There's been a lot going on just lately (when hasn't there been?) At school we are writing curriculum for 2007, working out teaching loads, getting involved in staffing (the first time for me, and I'm on a steep learning curve), writing and supervising and marking exams for Year 11 (not to mention seeing the students who have done practice exams and want feedback, yay). Every day I want to write something about what's been going on but I hesitate. Ther's so much to respond to. I have loved listening to and viewing the K12 online conference. I haven't experienced them all yet, not by a long shot, but the ones I have have been way cool. I loved Mark Wagner's Two Way Teaching 'cos I found he referenced one of my students' writings and that was a great surprise. I really think that the conference has had a profound effect on the sense of community that edubloggers can join. And that reminds me so much of what I have been reading by Frank Smith especially The Book of Learning and Forgetting which I just love. In this text he posits that students (or anyone really) can learn effortlessly and painlessly when they have found a club that they want to belong to. He talks about the "literacy club" which is how most of us started reading, having stories read to us and wanting to be able to do it to be like those who could and because we enjoyed the stories. And getting better by doing, being helped by those who already can. The edublogging community is like that I think, like a club (is it ok to say that?) a group of people of varying levels of expertise who willingly show the ones who want to learn what they want to know. And then when we know we show others. It makes sense to me. Every night when I listen to the podcasts I've subscribed to I learn so much and get so inspired. I love Edtech Talk, Moving at the Speed of Creativity, Geek!ed, Connect Learning and many others. It is a club that I feel I have some part in, a welcoming club where I learn and I teach and feel a sense of belonging. The blogs, the webcasts, the del.icio.us networks are further ways of belonging to this club and there are doubtless many more ways as well that I haven't yet got my head around. But I'm looking forward to finding out.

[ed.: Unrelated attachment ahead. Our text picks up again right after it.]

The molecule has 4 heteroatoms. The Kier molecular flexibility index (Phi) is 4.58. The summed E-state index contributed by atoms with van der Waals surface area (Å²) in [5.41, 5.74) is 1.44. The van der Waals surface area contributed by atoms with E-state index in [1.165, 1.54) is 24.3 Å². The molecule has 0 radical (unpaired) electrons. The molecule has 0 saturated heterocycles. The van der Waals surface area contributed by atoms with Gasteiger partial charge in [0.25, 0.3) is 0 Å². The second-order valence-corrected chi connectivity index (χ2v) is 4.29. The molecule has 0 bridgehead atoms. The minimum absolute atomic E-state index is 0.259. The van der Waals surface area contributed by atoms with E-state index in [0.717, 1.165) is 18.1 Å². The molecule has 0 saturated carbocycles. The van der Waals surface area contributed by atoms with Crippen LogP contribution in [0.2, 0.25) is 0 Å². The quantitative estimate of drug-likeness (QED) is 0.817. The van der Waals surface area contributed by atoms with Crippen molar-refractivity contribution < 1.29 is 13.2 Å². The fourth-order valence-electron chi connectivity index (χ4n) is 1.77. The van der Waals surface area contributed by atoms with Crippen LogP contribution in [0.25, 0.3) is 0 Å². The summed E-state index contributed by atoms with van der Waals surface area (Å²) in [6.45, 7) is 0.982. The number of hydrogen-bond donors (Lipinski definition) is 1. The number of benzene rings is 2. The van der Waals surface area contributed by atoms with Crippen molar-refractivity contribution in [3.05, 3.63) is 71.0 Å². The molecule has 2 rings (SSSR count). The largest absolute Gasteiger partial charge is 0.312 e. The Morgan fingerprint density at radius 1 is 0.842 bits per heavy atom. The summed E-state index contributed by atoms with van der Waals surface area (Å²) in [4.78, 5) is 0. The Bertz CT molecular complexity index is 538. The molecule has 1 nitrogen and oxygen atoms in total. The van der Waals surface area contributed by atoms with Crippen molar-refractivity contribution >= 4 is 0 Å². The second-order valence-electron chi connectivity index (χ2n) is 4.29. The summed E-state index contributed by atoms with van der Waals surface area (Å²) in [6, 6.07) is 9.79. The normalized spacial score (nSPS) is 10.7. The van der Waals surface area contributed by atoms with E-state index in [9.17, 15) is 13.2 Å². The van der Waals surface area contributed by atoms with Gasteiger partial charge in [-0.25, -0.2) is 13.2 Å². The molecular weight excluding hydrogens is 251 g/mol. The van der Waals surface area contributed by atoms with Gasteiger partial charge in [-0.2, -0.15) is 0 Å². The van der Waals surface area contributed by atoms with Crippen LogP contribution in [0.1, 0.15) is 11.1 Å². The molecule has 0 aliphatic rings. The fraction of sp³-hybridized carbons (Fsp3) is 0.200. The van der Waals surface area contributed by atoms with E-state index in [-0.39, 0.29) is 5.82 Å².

Monday, November 06, 2006

Interesting writer on thinking, learning and reading

Through a chance link in my in-box I have discovered a new (new to me) author who writes about readingand learning: Frank Smith, whose latest book Unspeakable Acts, Unnatural Practices 'helps teachers understand the nature of thinking, learning, and reading'.

Gary Stager writes about him: "Instead of talking about what teachers should teach and what students should learn, Smith argues that we should talk about experiences that they should be mutually engaged in, involving reading, writing, imagining, creating, calculating, constructing, producing and performing."

This chimes in with my beliefs, based on experience, that if we set up experiences where learning is more likely to happen rather than having students do what we want them to do because we want it (or it is in the syllabus), learning will happen. It is the setting up of the experiences that is so critical, that requires our creativity, energy and passion. It is important that we use all the ways we can to engage our students, and provide for them opportunities to construct their own learning, as well as modelling learning because the teacher also is one of the learners. This is very timely for me as we are writing up the curriculum for next year now so there is opportunity to refresh our thinking with writers such as Smith. I can't wait to read it.